France – Muslim Women Lift the Veil on French Islamophobia
Date: July 31, 2022
By Kushie Amin
As evidenced by the country’s most recent election cycle, both public opinion and political rhetoric are in agreement with their general distrust of French Muslims. This antagonistic environment has left Muslims feeling isolated, fearful and scared.
19 July 2022 – France has been home to the largest Muslim population in Europe for many decades, yet it remains a hostile environment for them to live in.
In particular, French-Muslim women who wear the headscarf or hijab are immediately vulnerable to Islamophobia.
Anissa is a 28-year-old French-Tunisian schoolteacher based in Tremblay-en-France. When she went on holiday with her husband to Picardy in the northern region of France, she immediately felt uncomfortable. “Whenever we went out and even in the supermarket, people kept staring at me.”
Eventually, she and her husband decided to leave, cutting their holiday short to just one night. “I decided to go back to my town, where there are many Muslims and people of colour, and I felt much more comfortable,” she told The New Arab.
“How do you prove you’ve been discriminated against because of your hijab… You simply can’t”
Anissa is not alone in her experience. French Muslim women want to be seen and heard, but negative perceptions held by the French society make this an impossible dream.
Assia is a French-Algerian writer who resides in Bordeaux. She explains that her hijab poses the biggest challenge in job interviews, where she often faces discrimination. “I show up with my hijab at the job interview, and even if I have the best qualifications, I don’t get it.”
Her biggest frustration is that she cannot make any claims of Islamophobia. “How do you prove you’ve been discriminated against because of your hijab?” she asks. “You simply can’t.”
Ironically, Picardy is the hometown of French president Emmanuel Macron, who many recognise as enabling the rampant Islamophobia in the country. In 2020, Islamophobic attacks in France increased by 53% and some see this as a result of his incendiary comments toward Muslims and his anti-Islamic policies.
This includes the closure of 22 mosques across France in the past 18 months and a proposed ban on the hijab being worn by minors.
Macron justifies his actions as maintaining secular values in France. He has spoken openly about the threat of ‘Islamist radicalism’ in France, adding that Islam is “in crisis” all over the world. Furthermore, the recent presidential election in April clearly demonstrated how Macron’s views have contributed to the country’s hostile stance towards minorities.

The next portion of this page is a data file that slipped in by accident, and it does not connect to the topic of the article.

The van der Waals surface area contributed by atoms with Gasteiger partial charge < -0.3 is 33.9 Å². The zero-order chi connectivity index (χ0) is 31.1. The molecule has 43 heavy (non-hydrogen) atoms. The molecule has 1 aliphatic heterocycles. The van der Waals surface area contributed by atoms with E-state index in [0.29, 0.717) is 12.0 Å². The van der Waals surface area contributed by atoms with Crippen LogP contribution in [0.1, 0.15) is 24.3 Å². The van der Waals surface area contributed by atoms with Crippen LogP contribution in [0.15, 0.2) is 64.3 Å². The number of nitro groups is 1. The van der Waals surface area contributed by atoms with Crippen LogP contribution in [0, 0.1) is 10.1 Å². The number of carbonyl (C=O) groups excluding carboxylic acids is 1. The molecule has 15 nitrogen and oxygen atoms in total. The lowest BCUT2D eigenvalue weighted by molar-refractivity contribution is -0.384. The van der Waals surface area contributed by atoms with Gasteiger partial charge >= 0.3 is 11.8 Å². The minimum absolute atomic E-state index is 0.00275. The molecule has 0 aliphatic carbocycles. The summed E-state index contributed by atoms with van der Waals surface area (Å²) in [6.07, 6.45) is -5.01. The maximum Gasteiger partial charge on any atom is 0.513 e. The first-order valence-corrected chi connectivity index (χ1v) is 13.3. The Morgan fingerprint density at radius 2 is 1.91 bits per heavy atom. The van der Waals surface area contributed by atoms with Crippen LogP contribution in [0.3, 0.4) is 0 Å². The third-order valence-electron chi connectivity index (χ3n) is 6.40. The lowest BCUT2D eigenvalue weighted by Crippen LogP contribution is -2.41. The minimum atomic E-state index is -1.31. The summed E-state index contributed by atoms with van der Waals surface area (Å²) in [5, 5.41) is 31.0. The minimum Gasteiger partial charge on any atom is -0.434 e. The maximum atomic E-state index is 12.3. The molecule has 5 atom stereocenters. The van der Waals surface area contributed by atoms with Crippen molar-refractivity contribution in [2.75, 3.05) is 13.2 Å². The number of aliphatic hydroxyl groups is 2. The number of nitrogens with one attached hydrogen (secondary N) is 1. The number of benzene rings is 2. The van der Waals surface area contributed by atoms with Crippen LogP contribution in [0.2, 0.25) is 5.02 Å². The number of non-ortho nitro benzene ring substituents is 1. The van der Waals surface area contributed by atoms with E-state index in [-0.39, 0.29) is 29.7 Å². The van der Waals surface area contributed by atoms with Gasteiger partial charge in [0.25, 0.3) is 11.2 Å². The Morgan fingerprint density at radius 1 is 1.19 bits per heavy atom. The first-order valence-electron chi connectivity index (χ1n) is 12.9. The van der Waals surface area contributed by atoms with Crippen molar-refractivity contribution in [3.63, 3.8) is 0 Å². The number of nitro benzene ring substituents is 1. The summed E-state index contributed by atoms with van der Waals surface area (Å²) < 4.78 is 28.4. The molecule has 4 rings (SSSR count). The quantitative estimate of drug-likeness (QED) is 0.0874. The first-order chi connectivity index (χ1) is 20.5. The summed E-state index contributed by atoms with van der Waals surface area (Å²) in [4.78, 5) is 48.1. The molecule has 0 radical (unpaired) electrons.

Macron faced far-right candidate Marine Le Pen, leader of the National Ally, formerly known as the National Front. She gained an unprecedented vote share of 41.5%, a significant increase from their previous presidential run-off.
These figures indicate not only Le Pen’s growing popularity and the extent to which the far-right has gained momentum in France.
Assia says, “I recently was called an Islamophobic slur in my neighbourhood, which has never happened to me before.”
She adds that it didn’t feel like a coincidence and that the instance is “part and parcel of a growing normalisation of being open and vocal about hatred towards Muslims.”
It is then no surprise that many Muslims feel disillusioned by Macron and fear for their future in France.
Anissa shares the same view: “The recent election revealed how French society sees us Muslims as a threat. It only shows how much people believe we’re the main threat in France.”
But many, like Anissa, are resigned to the fact that the perception of Muslims will always be negative. “We must step aside and look outside of us. We need to understand that we can’t be advocates for Islam as people have already decided they don’t trust us,” she explains.
“When there was a shortage of sunflower oil, many said it was because during Ramadan we were using too much oil to fry sheep. No matter what, it seems that the primary target of concern in France is Islam.”
Nevertheless, the French Muslim community have one saving grace in mind: Jean-Luc Mélenchon, a far-left candidate who came a close third in the presidential race.
Mélenchon has always been vocal about his support for the Muslim community. In 2020, he denounced the state’s secularist policies saying “there is hatred towards Muslims under the guise of secularism in this country“.
“The Muslim community were rooting for Mélenchon to win the presidency. He is a relatable figure who can connect with ordinary people like us,” said Bint.
Although he did not make it to the final round of the presidential race, his efforts are a beacon of hope for French Muslims who are yearning for a president who truly sees and understands them. But for now, all they can do is hope.
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